Some days, it seems like the International Criminal Court’s arrest warrant for Sudanese President Omar al Bashir hasn’t prevented him from traveling at all: since the ICC issued the warrant, Bashir has visited Eritrea, Qatar, Libya, Saudi Arabia, Chad, Kenya, and elsewhere.
Other days, it looks like the chances that someone will arrest Bashir are growing: threats of arrest and the withdrawal of invitations have led Bashir to cancel planned trips to Turkey and Uganda. Organizers moved a recent meeting of the Inter-Governmental Authority for Development from Kenya to Ethiopia after the ICC put pressure on Kenya to arrest Bashir. And now Bashir has missed two other summits, one in Libya and one in the Central African Republic.
On Wednesday, judges at the International Criminal Court…warned the Central African Republic that it was obliged by treaty to arrest him should he arrive on its territory. Mr. Bashir…abruptly canceled his planned trip to attend the Central African Republic’s independence celebrations on Wednesday. He was also forced to stay away from the 80-nation African-European summit meeting in Libya, which ended Tuesday, after a number of European nations had informed the Libyan government that they would not attend the meeting if Mr. Bashir were present.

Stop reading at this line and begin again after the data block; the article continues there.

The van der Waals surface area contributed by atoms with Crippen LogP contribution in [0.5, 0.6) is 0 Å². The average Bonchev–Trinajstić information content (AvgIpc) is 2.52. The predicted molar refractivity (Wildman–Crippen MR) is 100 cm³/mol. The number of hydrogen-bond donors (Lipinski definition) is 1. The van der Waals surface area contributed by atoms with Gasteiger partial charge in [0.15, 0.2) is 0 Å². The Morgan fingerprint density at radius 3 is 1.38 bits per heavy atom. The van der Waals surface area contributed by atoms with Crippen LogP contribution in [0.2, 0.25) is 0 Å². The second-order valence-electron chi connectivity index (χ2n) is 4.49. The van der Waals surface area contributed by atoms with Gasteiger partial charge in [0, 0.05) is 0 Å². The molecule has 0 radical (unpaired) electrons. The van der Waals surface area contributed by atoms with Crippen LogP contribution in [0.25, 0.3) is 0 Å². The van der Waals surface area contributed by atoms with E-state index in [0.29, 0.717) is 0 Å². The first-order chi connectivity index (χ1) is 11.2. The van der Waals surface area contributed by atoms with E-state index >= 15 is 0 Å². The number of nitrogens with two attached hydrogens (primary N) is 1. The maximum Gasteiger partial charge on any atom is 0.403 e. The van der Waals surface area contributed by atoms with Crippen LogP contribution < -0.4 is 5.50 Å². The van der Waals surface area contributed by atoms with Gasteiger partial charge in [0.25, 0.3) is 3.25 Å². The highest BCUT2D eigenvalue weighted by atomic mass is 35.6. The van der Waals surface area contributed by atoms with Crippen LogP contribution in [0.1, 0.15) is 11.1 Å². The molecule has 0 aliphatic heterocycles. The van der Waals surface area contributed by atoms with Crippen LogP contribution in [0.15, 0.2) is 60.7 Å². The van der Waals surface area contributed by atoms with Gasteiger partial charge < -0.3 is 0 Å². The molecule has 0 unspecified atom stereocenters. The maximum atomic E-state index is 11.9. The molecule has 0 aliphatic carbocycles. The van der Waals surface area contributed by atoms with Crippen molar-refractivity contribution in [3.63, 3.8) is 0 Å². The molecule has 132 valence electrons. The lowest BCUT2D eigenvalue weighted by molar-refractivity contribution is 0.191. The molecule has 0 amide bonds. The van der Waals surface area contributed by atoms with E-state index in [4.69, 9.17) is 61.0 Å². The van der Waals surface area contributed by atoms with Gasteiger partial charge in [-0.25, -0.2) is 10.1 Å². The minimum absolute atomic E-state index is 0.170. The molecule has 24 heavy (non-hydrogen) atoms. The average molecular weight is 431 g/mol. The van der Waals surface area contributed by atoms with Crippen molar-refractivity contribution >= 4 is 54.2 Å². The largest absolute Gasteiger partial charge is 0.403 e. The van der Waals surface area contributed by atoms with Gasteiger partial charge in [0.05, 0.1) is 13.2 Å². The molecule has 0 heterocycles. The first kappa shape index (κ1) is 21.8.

Bashir still has serious support in Africa. At the summit in Libya, the AU “called for the suspension of ICC proceedings against the Sudanese president and the lifting of international sanctions against Khartoum.” But international organizations like Amnesty International now view Bashir’s eventual arrest as inevitable.
Amnesty International’s senior legal advisor, Christopher Keith Hall, says it is only a matter of time.
“These are crimes which have no statute of limitations,” Hall said. “Once the arrest warrant has been issued, that will be there for as long as it takes for justice to be done.”
Pressure from the ICC and groups like Amnesty seems to be having a major affect on Sudan’s neighbors. Whether that means Bashir’s days as a free man are numbered or not, it does look as though his freedom of movement will be increasingly circumscribed as time goes on.